Delhi plays host to northeast folk musicians

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The auditorium at India Habitat Centre came alive as hundreds of Delhites swayed to Naga folk tunes recently.

Rewben Mashangva, the Tanghkul Naga folk singer, gave an enthralling performance at the two-day event titled 'Sounds of the Forest'.

The event was organized to promote awareness about the rich folk music of northeast India, and it attracted a large number of visitors.

Apart from Rewben other bands from different parts of the country also performed at the event.

"I have given my whole life to promote the folk music for the new generation because all the old culture is going day by day due to the arriving of the new life style so I want to bring it back again," said Rewben Mashangva, who hails from Nagaland.

Rewben is known as the King of Naga folk music, having reinvented a four-hole traditional Tangkhul Naga flute Yangkahui.

Rewben uses his own invented flute during his performances along with guitar and mouth organ. He has also modified another folk instrument "Tingteila" to suit the western tonal scale.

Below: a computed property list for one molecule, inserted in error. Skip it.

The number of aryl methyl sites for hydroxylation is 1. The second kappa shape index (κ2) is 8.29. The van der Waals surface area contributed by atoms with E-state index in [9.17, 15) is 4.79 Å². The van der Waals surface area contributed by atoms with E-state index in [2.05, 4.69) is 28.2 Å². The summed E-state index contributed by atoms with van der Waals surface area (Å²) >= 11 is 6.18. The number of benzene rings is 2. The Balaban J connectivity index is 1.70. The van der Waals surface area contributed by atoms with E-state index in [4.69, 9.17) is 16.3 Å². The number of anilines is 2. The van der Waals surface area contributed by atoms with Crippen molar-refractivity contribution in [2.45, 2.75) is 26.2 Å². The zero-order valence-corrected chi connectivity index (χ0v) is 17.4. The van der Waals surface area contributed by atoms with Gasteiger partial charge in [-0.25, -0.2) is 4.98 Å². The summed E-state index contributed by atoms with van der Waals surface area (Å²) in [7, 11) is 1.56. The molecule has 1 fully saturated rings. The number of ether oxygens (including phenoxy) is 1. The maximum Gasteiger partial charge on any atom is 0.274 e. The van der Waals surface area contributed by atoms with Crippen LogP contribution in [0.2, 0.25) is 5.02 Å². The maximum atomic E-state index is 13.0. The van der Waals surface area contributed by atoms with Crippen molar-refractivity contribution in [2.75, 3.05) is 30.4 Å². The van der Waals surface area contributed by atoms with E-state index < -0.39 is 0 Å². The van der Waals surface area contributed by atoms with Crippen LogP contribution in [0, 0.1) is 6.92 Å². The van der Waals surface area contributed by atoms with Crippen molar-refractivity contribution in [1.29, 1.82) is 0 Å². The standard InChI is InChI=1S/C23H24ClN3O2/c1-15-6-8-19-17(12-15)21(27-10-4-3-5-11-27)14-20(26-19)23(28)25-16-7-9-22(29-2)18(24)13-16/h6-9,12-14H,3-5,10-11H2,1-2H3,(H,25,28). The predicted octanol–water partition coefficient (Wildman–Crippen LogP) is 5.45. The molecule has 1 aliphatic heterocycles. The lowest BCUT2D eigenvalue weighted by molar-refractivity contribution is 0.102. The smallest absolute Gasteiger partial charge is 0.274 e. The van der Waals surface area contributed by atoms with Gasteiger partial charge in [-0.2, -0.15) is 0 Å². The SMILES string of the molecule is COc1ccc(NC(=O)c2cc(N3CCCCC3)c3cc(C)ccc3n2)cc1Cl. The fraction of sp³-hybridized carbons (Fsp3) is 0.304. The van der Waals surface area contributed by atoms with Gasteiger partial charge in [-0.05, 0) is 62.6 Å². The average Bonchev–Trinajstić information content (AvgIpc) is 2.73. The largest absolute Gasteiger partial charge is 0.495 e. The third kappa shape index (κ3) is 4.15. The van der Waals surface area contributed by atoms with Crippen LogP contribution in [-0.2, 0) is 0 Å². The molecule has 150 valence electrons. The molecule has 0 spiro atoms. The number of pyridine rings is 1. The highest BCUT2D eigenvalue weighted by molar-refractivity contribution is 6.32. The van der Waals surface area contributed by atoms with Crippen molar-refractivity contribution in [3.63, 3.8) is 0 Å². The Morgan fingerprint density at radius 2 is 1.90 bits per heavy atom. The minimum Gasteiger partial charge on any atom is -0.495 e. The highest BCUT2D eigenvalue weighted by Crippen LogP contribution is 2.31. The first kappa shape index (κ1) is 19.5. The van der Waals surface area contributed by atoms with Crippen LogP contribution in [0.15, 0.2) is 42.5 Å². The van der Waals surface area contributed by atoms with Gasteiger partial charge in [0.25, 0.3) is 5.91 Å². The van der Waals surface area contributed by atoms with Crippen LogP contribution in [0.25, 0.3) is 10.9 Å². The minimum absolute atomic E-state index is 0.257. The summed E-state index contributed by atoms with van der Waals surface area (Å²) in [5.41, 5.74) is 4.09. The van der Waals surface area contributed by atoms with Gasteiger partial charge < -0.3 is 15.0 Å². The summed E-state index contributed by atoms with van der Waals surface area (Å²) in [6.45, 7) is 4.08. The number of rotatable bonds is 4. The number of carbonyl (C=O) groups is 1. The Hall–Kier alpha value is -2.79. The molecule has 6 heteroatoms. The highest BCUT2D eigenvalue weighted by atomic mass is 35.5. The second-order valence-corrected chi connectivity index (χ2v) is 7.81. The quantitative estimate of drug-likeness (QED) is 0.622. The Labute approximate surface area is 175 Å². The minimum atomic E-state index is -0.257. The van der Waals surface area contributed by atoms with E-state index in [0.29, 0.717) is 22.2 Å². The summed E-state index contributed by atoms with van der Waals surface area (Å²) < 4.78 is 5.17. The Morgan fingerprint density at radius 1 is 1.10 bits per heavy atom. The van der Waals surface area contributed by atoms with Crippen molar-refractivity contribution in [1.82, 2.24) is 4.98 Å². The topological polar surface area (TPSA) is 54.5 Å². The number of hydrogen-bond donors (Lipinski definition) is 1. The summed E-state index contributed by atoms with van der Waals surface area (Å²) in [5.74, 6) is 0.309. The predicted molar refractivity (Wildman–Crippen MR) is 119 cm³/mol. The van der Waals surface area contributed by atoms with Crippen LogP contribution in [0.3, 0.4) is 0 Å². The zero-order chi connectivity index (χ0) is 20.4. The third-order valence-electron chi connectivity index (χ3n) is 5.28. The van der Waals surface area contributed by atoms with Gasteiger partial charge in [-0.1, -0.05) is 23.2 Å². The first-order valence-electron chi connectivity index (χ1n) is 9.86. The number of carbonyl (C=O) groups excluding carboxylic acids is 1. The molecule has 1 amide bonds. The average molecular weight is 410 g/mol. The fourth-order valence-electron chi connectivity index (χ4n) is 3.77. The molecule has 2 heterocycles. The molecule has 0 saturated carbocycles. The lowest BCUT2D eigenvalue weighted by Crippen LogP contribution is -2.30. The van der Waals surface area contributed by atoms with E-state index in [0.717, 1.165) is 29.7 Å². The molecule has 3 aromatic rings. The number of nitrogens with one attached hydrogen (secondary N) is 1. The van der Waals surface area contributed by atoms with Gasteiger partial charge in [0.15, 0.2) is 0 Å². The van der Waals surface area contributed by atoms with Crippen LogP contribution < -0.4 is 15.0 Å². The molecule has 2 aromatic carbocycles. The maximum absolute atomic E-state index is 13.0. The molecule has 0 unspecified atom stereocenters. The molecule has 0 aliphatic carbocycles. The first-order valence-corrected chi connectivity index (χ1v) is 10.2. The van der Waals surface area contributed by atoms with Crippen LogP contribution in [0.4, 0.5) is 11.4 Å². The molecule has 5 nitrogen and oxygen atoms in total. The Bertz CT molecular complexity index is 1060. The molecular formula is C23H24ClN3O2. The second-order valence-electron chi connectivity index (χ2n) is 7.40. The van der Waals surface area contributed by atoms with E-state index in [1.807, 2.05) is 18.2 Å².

He believes that the Naga culture is extremely rich and a filmmaker from the northeast has made a documentary on his journey to success and how he works to promote the Naga culture.

The film "Songs of Mashangva" was conferred with the National Award at the recently held 58th National Film Awards.

Kiran Mehra, Director, said: The main purpose is to bring the life of the indigenous people because there culture, traditions are being lost. They have a very good cultural heritage using which they are making all kinds of music, handicraft but it is not being taken care of intelligently. So we are trying to give them the platform in public and give them a better deal."

Such events help people understand different cultures and traditions in other parts of the country. They also help the youth connect with their culture and traditions.